Posted by: SP | Link to this comment | 04-12-15 2:26 PM
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I got locked into a birthday menu three years when I told my daughters they could have whatever they wanted me to make, within reason. It's been omusubi, sushi, salad rolls and pad Thai ever since. A fair bit of work, but if it prevents me from ever having to experience Chuck E. Cheese, it's worth it.


Posted by: Jesus McQueen | Link to this comment | 04-12-15 2:39 PM
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What's a salad roll?


Posted by: Moby Hick | Link to this comment | 04-12-15 2:49 PM
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one of the hot teachers wearing a borderline inappropriate dress

All her chadors must have been at the drycleaners.


Posted by: Todd | Link to this comment | 04-12-15 2:53 PM
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60: How many 6-year-olds could you beat in a fight entertain for an afternoon?


Posted by: Todd | Link to this comment | 04-12-15 2:57 PM
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75: These.


Posted by: Jesus McQueen | Link to this comment | 04-12-15 2:57 PM
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A spring roll, that I heard of.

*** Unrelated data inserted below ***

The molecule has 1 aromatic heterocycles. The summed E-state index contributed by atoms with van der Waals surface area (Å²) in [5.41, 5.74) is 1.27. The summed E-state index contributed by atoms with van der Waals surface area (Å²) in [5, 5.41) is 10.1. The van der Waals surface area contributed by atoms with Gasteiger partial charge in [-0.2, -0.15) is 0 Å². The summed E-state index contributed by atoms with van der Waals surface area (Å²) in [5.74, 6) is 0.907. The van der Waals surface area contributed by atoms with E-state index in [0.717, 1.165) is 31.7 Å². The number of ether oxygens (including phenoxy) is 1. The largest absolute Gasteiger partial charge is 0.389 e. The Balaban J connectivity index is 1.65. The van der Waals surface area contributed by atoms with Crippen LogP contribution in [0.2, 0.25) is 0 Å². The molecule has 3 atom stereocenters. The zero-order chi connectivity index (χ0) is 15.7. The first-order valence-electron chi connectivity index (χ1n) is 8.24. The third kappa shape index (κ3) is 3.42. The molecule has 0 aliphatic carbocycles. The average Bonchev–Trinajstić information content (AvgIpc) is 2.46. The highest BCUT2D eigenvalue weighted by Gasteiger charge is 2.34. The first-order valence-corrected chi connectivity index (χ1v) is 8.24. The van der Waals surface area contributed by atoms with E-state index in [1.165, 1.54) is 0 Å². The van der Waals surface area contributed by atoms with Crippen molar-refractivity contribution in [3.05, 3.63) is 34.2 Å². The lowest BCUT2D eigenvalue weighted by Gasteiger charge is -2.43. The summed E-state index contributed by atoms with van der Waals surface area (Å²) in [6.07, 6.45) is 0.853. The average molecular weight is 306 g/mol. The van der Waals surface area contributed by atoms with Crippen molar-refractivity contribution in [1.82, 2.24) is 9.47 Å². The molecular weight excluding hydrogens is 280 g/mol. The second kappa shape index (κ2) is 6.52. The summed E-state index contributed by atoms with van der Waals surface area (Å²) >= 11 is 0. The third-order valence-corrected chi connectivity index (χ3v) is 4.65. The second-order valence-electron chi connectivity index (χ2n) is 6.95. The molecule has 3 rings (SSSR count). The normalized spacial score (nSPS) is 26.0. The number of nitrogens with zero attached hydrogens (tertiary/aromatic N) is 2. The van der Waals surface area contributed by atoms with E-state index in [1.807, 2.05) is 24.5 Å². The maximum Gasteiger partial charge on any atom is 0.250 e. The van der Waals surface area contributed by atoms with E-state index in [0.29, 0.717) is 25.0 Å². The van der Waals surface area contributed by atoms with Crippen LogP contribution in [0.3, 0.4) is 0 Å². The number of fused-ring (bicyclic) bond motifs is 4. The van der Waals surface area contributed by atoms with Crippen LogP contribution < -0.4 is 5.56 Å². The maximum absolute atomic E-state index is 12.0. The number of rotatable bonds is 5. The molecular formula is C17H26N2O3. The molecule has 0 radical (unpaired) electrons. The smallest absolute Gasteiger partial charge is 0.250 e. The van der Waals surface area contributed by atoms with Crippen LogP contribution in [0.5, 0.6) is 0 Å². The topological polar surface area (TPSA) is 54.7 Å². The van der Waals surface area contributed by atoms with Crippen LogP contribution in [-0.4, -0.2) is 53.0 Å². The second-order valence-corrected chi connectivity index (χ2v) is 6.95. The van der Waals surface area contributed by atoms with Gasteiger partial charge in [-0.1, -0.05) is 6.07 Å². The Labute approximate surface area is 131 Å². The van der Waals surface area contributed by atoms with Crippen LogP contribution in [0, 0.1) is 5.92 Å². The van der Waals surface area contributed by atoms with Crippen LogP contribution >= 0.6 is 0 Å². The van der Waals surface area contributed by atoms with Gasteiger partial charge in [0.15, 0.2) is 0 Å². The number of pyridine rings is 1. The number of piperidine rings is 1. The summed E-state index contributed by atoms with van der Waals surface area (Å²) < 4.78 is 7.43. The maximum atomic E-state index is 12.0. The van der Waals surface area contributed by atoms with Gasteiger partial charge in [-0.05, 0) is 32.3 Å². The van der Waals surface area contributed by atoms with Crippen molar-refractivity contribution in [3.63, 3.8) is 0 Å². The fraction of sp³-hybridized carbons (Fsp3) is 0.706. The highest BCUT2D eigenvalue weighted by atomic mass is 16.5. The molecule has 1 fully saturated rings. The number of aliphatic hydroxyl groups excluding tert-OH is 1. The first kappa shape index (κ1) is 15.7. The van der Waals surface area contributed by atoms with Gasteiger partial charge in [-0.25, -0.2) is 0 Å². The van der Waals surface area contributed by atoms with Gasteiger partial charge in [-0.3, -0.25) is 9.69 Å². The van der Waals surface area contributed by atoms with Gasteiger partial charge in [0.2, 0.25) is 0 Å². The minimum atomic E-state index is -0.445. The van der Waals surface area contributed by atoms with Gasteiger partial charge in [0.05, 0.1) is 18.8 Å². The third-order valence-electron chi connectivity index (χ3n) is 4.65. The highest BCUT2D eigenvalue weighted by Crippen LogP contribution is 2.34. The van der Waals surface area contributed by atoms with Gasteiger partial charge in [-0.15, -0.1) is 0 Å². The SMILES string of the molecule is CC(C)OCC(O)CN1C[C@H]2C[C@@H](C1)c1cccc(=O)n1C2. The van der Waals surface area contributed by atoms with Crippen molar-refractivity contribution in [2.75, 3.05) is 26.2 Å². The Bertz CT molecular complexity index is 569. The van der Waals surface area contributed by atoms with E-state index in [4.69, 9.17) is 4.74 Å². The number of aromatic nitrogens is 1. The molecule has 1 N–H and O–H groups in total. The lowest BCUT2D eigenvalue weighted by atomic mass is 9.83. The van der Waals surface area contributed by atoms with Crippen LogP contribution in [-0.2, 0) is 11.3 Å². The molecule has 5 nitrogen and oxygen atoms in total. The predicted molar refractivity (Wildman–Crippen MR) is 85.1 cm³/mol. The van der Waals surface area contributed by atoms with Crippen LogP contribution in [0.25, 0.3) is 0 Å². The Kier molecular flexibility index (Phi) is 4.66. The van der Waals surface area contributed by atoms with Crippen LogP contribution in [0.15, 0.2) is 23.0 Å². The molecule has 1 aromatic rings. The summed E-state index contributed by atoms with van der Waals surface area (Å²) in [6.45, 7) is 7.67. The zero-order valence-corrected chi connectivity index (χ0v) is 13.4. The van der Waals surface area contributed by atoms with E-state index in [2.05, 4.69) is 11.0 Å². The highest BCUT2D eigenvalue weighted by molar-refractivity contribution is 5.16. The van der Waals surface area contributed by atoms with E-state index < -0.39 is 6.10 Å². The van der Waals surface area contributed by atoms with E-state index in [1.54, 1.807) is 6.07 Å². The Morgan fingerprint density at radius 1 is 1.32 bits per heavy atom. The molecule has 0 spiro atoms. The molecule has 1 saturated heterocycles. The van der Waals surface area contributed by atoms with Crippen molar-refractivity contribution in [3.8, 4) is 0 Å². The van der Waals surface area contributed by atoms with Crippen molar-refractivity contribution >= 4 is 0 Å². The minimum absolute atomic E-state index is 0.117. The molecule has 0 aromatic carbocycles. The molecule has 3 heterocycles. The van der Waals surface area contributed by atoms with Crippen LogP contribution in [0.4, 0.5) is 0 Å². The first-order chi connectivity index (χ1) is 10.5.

Posted by: Moby Hick | Link to this comment | 04-12-15 3:03 PM
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Spring roll, summer roll, salad roll, fresh roll—multiple names, singular deliciousness.


Posted by: Jesus McQueen | Link to this comment | 04-12-15 3:05 PM
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||

It's time for the annual bitching about the extraordinary marginal tax rates we always seem to encounter. Our adjusted gross income went up $8k and our federal liability went up $3k. Using precise numbers, it's a marginal tax rate of 31.9%. How is this possible under $75k? WTF is happening?

|>


Posted by: JRoth | Link to this comment | 04-12-15 3:21 PM
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Pork-free eggroll.


Posted by: Moby Hick | Link to this comment | 04-12-15 3:21 PM
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In thread-related news, Iris, 11, has eschewed a party this year for successive 1-on-1 sleepovers with... we're up to 4 friends, with at least 1 to go. Pretty simple for us, but hell on Kai, who hates that he's not part of the sleepover. Every single one involves him raging at the injustice of his sister's closed door.


Posted by: JRoth | Link to this comment | 04-12-15 3:22 PM
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60: ah, but willing?

We had a good run by inviting everyone to the insanely fun kid art studio owned by a friend. Homemade cakes and good wine for the adults, everyone happy. Playing in a park tricky to schedule in SF. Kind of a drag to have to dress for all climatic conditions within a 30 degree range, and the wind makes outdoor eating unpleasant.


Posted by: dairy queen | Link to this comment | 04-12-15 3:32 PM
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Those are in our regular meal rotation. We were turned on to them by some relatives we stayed with in DC a few years ago.


Posted by: SP | Link to this comment | 04-12-15 3:46 PM